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Showing posts from October, 2006

A combined Stop/Reload button for Firefox 2.0

I can't stand 'desktop clutter' and my Firefox toolbar is one such place that I try to keep as minimalistic as possible. I often wondered why there was a 'Stop' and a 'Reload' button when only one of them is active at a time.

I've been using Firefox for quite some time and found an extension called Stop-or-Reload Button that merged the two buttons together therefore reducing the screen real-estate that the navigation toolbar took up.

I upgraded to Firefox 2.0 this week and found that the extension was disabled as it wasn't compatible. After a little searching on the web I found an old but still valid blog post by Erik Arvidsson entitled "Stop-Reload-Button in Firefox" that not only solves my problem but does so in a very minimalistic way! Ignore his references to IE7 he really means Firefox (he mentions this in the comments).

Now I need to try and get rid of those annoying "GO" buttons from the Address and Search bars...


How to switch your working copy when the Subversion repository URL has moved

If you followed my previous post on Supporting multiple Subversion (SVN) repositories with Apache you may have noticed that I moved the repositories from:




If you had a working copy checked out of either of these Subversion repositories then you would have received an error when attempting an update due to the repository being moved since you checked out the code.

You need to update your working copy to point to the new repository but maintain any local changes that you might have made - my colleague Guy Francis pointed out that you use the svn switch command to do this.

Here is how you update your working copy's repository URL:
Change directory so that you are inside the working copy
Run svn switch --relocate http://some-url/a http://some-url/svn/team-a .
This will go through the whole directory structure updating the source URL to point to the new location, the --relocate option forces Subversion t…

Supporting multiple Subversion (SVN) repositories with Apache

My previous posts about Subversion on Debian Linux (installing, configuring, backported packages) showed how I installed and configured my local repository that I use for my home projects. I also used these tutorials when installing Subversion at work.

After creating a couple of repositories for different teams (all within the base /svn directory) I noticed that my Apache configuration file was starting to look a little repetitive:
# Subversion - team A
<Location "/a">
DAV svn
SVNPath /svn/team-a
SVNIndexXSLT "/svnindex.xsl"

# Subversion - team B
<Location "/b">
DAV svn
SVNPath /svn/team-b
SVNIndexXSLT "/svnindex.xsl"
</Location>I plan on creating at least two more repositories for other teams and so this was repetition was starting to bother me. A colleague pointed out that SVNParentPath (scroll about 1/4 down) should be the solution.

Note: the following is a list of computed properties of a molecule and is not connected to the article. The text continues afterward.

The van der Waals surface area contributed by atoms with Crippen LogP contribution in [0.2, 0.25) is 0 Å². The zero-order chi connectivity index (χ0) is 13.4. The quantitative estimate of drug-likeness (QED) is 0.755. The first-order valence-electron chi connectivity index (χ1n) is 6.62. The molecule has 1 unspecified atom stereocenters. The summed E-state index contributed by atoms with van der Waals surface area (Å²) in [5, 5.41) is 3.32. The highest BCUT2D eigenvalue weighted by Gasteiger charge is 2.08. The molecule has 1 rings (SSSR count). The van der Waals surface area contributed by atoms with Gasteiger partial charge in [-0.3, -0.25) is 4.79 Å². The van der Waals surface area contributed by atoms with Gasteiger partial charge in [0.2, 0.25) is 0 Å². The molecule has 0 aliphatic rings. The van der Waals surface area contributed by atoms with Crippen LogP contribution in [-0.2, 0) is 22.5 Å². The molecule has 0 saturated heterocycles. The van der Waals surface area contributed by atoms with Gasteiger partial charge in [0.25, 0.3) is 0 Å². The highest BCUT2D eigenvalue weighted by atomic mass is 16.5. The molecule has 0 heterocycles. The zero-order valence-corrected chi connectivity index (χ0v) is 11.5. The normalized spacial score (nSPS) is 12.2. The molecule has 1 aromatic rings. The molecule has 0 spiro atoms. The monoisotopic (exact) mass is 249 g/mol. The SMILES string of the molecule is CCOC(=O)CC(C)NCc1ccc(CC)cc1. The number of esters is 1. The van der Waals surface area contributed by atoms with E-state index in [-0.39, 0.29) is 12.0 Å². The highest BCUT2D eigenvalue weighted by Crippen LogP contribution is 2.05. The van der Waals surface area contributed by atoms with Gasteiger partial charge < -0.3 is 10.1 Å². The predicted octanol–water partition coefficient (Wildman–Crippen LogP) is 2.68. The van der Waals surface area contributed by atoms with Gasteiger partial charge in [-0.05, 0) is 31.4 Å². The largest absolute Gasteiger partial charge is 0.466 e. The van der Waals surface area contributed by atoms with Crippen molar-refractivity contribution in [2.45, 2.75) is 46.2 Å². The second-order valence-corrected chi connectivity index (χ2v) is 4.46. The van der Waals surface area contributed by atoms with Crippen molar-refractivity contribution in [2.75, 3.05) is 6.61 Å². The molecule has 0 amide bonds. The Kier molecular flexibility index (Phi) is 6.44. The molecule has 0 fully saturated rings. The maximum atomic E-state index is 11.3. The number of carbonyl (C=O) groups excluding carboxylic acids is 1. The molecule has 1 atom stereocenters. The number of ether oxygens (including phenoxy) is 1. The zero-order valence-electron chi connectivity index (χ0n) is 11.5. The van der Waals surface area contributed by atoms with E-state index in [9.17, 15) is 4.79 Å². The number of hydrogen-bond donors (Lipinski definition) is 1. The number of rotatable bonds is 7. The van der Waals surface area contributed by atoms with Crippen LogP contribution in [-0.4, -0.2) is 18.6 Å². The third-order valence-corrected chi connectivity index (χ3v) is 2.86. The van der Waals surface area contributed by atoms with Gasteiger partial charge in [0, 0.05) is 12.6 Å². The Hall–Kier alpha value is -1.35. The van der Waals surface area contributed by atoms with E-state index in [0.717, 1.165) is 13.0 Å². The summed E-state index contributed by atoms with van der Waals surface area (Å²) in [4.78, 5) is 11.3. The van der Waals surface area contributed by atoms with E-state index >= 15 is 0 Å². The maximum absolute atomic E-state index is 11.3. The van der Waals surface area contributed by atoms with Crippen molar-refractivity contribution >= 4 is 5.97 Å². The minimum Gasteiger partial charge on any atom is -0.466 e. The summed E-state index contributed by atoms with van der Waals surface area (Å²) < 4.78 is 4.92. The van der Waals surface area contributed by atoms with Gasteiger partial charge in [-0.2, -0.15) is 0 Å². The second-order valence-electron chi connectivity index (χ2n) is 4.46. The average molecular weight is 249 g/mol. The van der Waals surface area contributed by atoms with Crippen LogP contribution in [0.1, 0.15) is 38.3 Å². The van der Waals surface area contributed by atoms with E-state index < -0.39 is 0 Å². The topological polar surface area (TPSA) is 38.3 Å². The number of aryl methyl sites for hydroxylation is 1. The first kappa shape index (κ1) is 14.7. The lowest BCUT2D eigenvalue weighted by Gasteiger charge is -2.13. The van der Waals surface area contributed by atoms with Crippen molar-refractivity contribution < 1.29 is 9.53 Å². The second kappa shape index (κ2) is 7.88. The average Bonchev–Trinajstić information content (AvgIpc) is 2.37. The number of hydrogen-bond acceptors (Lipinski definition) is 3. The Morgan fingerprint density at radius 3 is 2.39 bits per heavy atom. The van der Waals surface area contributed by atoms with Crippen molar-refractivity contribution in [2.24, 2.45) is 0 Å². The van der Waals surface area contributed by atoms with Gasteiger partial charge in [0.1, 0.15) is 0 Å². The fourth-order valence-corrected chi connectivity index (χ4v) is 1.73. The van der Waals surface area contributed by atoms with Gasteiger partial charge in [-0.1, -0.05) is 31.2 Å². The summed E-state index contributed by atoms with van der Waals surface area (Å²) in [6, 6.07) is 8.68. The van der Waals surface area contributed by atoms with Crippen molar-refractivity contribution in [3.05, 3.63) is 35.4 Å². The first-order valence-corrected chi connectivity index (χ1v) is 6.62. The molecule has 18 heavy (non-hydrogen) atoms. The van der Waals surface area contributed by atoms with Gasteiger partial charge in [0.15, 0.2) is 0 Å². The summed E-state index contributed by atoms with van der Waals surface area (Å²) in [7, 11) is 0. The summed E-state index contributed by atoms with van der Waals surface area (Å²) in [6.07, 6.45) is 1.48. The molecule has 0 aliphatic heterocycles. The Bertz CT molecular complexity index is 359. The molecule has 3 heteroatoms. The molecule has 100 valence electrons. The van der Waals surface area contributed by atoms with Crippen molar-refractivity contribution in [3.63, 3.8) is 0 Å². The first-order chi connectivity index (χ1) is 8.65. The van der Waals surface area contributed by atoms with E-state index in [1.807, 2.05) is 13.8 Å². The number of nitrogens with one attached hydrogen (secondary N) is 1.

I rewrote my conf file to be the following:# Subversion

Decompiling Java .class files using JAD

I gave myself quite a fright today when after having a problem moving some CVS-backed Java source files around, I found that the code that I had written yesterday (and failed to check in) was now nowhere to be found.

Tracked it down to just one missing source file, and luckily I had a compiled class file of the old code. Now all I needed was a tool to resurrect the source file from the ashes...

After 5 minutes of searching around on Google I found what I was looking for, a Java decompiler called JAD. I downloaded the statically linked Intel Linux version, extracted the zip and placed my class file in the extracted directory.

Running JAD was as easy as ./jad IveMessedUp.class which produced the original in double quick time.

JAD was a life-saver (well time-saver at least) and so I wanted to spread the word about this lovely tool.

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Reduce Firefox's memory usage

This month's CustomPC has a great tip for reducing the amount of memory that Firefox consumes when it's running in the background.

If you've ever watched your process list when firefox is in use you won't be surprised to hear that it can consume vast amounts of memory - multiple open tabs or windows is the major culprit.

To force Firefox to trim it's footprint when minimised do the following:
Type "about:config" in the URL address bar
Right-click in the window and choose "New" and then "Boolean"
Enter "config.trim_on_minimize" as the preference name
Select "True" as the default value
Restart Firefox
That's it! Now watch the amount of memory it uses rapidly drop when Firefox is minimised...

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